Recent research has been focused on understanding what kind of network is most beneficial to women in their careers – and how that differs from a network that benefits men. An article in Forbes, written by Shelley Zalis, CEO of The Female Quotient, reinforces the idea that while men and women both benefit from having a network of well-connected peers across different groups, women especially need an inner circle of close contacts.
The author writes, “We need to reverse the stereotype that women don’t support other women. There is research that shows women in particular benefit from collaboration over competition. Study after study shows women who support women are more successful in business.”
The article goes on to offer advice collected from women leaders:
- Take the word “work” out of networking. View it as putting yourself in environments that give you the opportunity to meet with peers and get to know each other and share experiences.
- Prioritize relationship-building. If it’s not happening on its own in your busy life, schedule time for it.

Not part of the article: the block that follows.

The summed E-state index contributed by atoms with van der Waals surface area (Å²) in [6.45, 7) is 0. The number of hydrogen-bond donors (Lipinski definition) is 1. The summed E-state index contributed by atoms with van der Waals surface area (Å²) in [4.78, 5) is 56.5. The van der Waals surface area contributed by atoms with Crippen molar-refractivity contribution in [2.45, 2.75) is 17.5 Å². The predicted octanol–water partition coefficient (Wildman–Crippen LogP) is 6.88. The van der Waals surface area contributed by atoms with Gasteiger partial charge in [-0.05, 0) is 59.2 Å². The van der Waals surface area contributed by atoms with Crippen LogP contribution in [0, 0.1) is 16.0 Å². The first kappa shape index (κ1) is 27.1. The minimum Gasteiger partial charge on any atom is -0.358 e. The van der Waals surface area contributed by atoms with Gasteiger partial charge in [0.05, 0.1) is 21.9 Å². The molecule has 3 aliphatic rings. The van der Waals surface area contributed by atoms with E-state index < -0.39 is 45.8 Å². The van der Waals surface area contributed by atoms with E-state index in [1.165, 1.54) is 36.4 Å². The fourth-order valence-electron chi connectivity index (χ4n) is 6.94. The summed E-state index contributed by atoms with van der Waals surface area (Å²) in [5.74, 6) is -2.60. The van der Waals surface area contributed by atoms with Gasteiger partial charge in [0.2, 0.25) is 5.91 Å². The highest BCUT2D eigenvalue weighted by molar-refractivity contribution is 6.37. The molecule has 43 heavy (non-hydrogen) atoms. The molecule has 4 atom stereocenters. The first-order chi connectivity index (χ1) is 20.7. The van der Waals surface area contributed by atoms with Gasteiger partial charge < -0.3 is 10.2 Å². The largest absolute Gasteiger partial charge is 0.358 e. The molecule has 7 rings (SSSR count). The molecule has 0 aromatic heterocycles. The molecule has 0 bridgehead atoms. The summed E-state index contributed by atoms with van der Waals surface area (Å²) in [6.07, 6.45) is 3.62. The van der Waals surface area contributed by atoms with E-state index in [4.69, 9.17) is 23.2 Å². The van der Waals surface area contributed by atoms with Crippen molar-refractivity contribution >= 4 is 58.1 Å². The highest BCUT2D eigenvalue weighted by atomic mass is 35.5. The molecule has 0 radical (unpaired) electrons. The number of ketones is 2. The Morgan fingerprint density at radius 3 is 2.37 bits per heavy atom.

- Know that connection-building isn’t one and done. Seek out people who you admire. Ask for advice, and follow up. Participate wherever and however you can.
- Amplify other women. According to the “Shine Theory”: When you help another woman rise, we all shine.
- Find your squad — and tap into them. Develop a go-to group of women you’d turn to if you had an emergency, needed honest advice, or wanted a key business introduction.
AWESOME posted another article on the topic in February and quoted research from Northwestern University and Notre Dame University concluding that a woman’s network may be key to gaining leadership roles.